This podcast will help you get ready to face the inevitable unpleasant things that will happen in your life — things like trouble, suffering, sickness, and death — the death of people you love and your own death. Trouble, suffering, and death are common threads that run throughout all of humanity. They are inescapable. You will never meet a person who has not, is not, or will not experience these terrible things in life. Yet, we attempt to hide from these inevitabilities, to pretend they don’t exist or that they won’t happen to us. Our world is filled with news of people dying, children suffering, entire government systems and organizations enduring trouble and turmoil, but we tend to see these as things that only happen to “other people” and never to us. Trouble, suffering, and death come equally to all people, of all races, from every socio-economic status, of every religion, in every country of the world. It makes us all equal. This podcast will show you how to accept these realities of life, and not just cope, but face trouble, suffering, and death in your own life and in the world with confidence, courage, class, and most of all, with faith, hope, and charity.
The Bible says in 1 Corinthians 15:54: “So when this corruptible shall have put on incorruption, and this mortal shall have put on immortality, then shall be brought to pass the saying that is written, Death is swallowed up in victory.”
The featured quote for this episode is from C.S. Lewis. He said, “The death of a beloved is an amputation.”
Our topic for today is titled “Caring for the Dying, Part 4” from the book, “The Art of Dying: Living Fully into the Life to Come” by Rob Moll.
Today, we begin looking at some lessons from the story of Katherine Jefferson and her brother, Bob, who came down with cancer and later died.
— Journeying to What?
Bob’s dying process lasted more than two years after he was diagnosed with cancer. While gradual dying can strain family resources as members care for an ill person or struggle to pay medical bills, it also provides opportunities for families to care for each other. This can be particularly meaningful when it is the last time we will be able to care for someone we love.
Caregiving for a dying person is full-time work. It can be exhausting, even for someone like Cindy, who was healthy, able, retired and had plenty of help from friends and family. On top of the physical effort, a terminal illness requires navigating the complex health-care system of insurance, medicine and doctors. Patients take trips to the hospital, undergo surgery perhaps, and need time to recover. All this goes on in addition to the mundane requirements of life — meals, children’s soccer games, lawn mowing.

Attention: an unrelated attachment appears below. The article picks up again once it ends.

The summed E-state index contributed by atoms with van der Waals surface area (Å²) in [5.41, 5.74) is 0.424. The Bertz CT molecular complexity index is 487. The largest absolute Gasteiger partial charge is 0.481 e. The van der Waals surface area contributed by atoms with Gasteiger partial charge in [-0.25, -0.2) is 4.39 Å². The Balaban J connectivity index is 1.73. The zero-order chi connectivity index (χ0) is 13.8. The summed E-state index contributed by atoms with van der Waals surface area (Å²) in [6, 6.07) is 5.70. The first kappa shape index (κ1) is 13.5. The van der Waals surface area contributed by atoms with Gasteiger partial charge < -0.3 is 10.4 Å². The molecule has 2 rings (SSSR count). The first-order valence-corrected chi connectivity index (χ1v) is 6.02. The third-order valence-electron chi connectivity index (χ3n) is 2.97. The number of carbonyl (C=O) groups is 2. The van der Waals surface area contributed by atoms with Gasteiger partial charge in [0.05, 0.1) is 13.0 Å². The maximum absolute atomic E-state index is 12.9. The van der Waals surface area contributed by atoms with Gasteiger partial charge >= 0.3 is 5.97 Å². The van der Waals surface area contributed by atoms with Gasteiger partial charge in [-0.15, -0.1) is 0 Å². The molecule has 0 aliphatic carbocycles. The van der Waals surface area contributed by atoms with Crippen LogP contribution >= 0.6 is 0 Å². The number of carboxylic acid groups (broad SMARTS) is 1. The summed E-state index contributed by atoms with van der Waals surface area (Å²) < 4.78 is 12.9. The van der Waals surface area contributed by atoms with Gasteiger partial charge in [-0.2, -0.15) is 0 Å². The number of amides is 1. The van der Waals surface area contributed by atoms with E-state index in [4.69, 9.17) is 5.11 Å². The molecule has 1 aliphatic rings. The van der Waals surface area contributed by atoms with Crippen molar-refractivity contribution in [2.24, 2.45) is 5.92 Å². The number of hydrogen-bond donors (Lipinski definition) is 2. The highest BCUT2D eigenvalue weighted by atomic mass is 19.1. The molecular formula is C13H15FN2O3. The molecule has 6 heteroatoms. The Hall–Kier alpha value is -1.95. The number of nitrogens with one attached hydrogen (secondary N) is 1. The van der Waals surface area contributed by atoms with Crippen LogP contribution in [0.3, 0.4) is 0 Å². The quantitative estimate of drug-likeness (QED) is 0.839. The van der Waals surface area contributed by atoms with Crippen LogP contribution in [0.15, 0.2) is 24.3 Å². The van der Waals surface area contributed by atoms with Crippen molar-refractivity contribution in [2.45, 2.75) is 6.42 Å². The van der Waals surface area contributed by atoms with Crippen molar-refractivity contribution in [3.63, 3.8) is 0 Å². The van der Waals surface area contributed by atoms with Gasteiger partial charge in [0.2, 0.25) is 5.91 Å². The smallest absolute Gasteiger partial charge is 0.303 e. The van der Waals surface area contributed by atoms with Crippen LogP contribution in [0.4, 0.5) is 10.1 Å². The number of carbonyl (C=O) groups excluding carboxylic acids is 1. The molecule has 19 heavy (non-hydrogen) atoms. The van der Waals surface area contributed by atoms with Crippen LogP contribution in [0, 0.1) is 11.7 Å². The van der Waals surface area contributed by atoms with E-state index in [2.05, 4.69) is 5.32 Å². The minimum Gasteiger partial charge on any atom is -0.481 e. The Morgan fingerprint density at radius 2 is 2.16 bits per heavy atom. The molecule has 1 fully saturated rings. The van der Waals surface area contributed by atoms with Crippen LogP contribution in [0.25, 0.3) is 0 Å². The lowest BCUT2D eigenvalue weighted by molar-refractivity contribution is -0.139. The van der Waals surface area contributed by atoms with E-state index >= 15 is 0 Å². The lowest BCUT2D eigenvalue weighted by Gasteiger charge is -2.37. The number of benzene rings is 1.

Daniel Whyte III has spoken in meetings across the United States and in over twenty-five foreign countries. He is the author of over forty books including the Essence Magazine, Dallas Morning News, and Amazon.com national bestseller, Letters to Young Black Men. He is also the president of Gospel Light Society International, a worldwide evangelistic ministry that reaches thousands with the Gospel each week, as well as president of Torch Ministries International, a Christian literature ministry.
He is heard by thousands each week on his radio broadcasts/podcasts, which include: The Prayer Motivator Devotional, The Prayer Motivator Minute, as well as Gospel Light Minute X, the Gospel Light Minute, the Sunday Evening Evangelistic Message, the Prophet Daniel’s Report, the Second Coming Watch Update and the Soul-Winning Motivator, among others.
He holds a Bachelor’s Degree in Theology from Bethany Divinity College, a Bachelor’s degree in Religion from Texas Wesleyan University, a Master’s degree in Religion, a Master of Divinity degree, and a Master of Theology degree from Liberty University’s Rawlings School of Divinity (formerly Liberty Baptist Theological Seminary). He is currently a candidate for the Doctor of Ministry degree.
He has been married to the former Meriqua Althea Dixon, of Christiana, Jamaica since 1987. God has blessed their union with seven children.